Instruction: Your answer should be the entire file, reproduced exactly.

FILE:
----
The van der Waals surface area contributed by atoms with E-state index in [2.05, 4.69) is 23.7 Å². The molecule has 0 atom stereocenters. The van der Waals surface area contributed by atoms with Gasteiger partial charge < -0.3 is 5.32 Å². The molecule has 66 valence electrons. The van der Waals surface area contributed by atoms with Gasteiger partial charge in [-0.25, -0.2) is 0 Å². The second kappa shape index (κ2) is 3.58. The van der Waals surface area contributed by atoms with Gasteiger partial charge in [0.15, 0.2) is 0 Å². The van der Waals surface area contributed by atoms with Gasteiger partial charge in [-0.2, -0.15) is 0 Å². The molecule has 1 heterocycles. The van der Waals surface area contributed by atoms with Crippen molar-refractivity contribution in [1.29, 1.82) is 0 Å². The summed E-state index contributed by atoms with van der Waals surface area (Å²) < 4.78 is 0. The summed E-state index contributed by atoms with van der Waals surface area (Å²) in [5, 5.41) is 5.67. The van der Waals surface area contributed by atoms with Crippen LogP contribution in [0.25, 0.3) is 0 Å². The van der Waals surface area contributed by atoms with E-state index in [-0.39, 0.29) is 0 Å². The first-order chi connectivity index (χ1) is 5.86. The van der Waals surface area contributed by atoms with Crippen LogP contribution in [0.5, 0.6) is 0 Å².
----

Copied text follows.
The van der Waals surface area contributed by atoms with E-state index in [2.05, 4.69) is 23.7 Å². The molecule has 0 atom stereocenters. The van der Waals surface area contributed by atoms with Gasteiger partial charge < -0.3 is 5.32 Å². The molecule has 66 valence electrons. The van der Waals surface area contributed by atoms with Gasteiger partial charge in [-0.25, -0.2) is 0 Å². The second kappa shape index (κ2) is 3.58. The van der Waals surface area contributed by atoms with Gasteiger partial charge in [0.15, 0.2) is 0 Å². The van der Waals surface area contributed by atoms with Gasteiger partial charge in [-0.2, -0.15) is 0 Å². The molecule has 1 heterocycles. The van der Waals surface area contributed by atoms with Crippen molar-refractivity contribution in [1.29, 1.82) is 0 Å². The summed E-state index contributed by atoms with van der Waals surface area (Å²) < 4.78 is 0. The summed E-state index contributed by atoms with van der Waals surface area (Å²) in [5, 5.41) is 5.67. The van der Waals surface area contributed by atoms with Crippen LogP contribution in [0.25, 0.3) is 0 Å². The van der Waals surface area contributed by atoms with E-state index in [-0.39, 0.29) is 0 Å². The first-order chi connectivity index (χ1) is 5.86. The van der Waals surface area contributed by atoms with Crippen LogP contribution in [0.5, 0.6) is 0 Å².